Grossing nearly $2billion to date, The Conjuring is one of the most successful horror franchises of all time. James Wan birthed yet another tremendously successful series back in 2013, following in the footsteps of his previous franchise starter with a small, indie feature called Saw. Whether it was needed for The Conjuring to become the franchise it is today, with multiple sequels and spin offs of varying degrees of quality is a topic for another day, but 2021 sees a return to the Ed and Lorraine Warren well of paranormal investigations.

Following a grisly murder in a small town, the Warrens (Patrick Wilson and Vera Farmiga) are summoned to investigate following a claim by the suspect, Arne Johnson (Ruairi O’Connor) that he fell victim to demonic possession. In-universe, we know that demons and the paranormal are real, so the Warrens set out their investigation in a bid to lessen Arne’s sentence by proving the existence of evil.

Taking the focal point of the franchise out of the hands of its main man is certainly a risk, but director Michael Chaves takes a leaf or two out of James Wan’s impressive directing handbook. The Curse of La Llorona director mimics the one-take through a house, establishing its geography for the audience as we await whatever terror awaits our central family. It’s a nice touch and sets the scene nicely for the disaster that soon follows. The problem, mind you, is its ultimate futility on the events of The Devil Made Me Do It.

Where The Conjuring and The Conjuring 2 were set almost entirely within certain houses and the knowledge of the houses’ geography benefits the viewing experience, the threequel spends much more time away from the house than it does inside it. As such, The Conjuring 3 suffers from failing to ground its audience in one location, constantly moving from place to place, and diminishes the impact of any intended scares because you simply have no knowledge of where demons could come from. One of the more exciting features of watching a horror film is the experience of watching the background; did something just move behind them, that candle was lit a few moments ago, I don’t like how dark that shadow is. You can appreciate the franchise trying to do something different, but the film’s inability to have a location upon which to base its scares severely hampers its overall impact.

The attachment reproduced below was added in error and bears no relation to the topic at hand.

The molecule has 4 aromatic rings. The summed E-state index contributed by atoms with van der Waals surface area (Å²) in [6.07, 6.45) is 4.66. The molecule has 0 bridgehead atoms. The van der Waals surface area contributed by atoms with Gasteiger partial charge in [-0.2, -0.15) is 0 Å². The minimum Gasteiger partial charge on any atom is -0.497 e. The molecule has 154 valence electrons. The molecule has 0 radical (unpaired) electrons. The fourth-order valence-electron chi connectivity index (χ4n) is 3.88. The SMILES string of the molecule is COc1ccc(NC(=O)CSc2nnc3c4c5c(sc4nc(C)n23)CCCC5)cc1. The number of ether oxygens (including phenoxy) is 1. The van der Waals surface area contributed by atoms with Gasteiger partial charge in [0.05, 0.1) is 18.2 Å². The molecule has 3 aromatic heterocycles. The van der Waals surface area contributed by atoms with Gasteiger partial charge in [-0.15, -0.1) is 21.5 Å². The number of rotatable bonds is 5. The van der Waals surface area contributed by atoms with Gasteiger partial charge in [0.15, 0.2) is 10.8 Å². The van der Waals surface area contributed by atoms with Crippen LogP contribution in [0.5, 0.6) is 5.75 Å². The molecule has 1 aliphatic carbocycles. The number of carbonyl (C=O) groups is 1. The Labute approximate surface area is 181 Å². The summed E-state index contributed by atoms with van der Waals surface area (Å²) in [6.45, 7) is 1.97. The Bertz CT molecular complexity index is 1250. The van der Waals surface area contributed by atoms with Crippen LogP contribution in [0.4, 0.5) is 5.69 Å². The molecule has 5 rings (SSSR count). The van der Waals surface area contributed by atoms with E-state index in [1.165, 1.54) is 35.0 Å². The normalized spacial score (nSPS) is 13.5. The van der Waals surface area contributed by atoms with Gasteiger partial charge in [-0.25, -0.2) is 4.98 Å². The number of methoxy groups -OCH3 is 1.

Truthfully, The Conjuring 3 barely registers any impact at all. After a promising start – the film’s opening scene is also its best as the Warrens help a family complete an exorcism in a scene that’s as equally tense as it is genuinely upsetting – The Devil Made Me Do It fails to muster scares from its premise due to poor execution. There is an over reliance on one technique to generate a cheap jump scare. The camera would zoom in slowly on a location to build tension for a scare, pull away without one to release tension, and then hits you with the jump scare on the next camera movement. To generate a quick scare simply, go ahead, but when Chaves deploys this trick multiple times (by my count, there are at least four such moments), the efficacy of the scare is lost completely.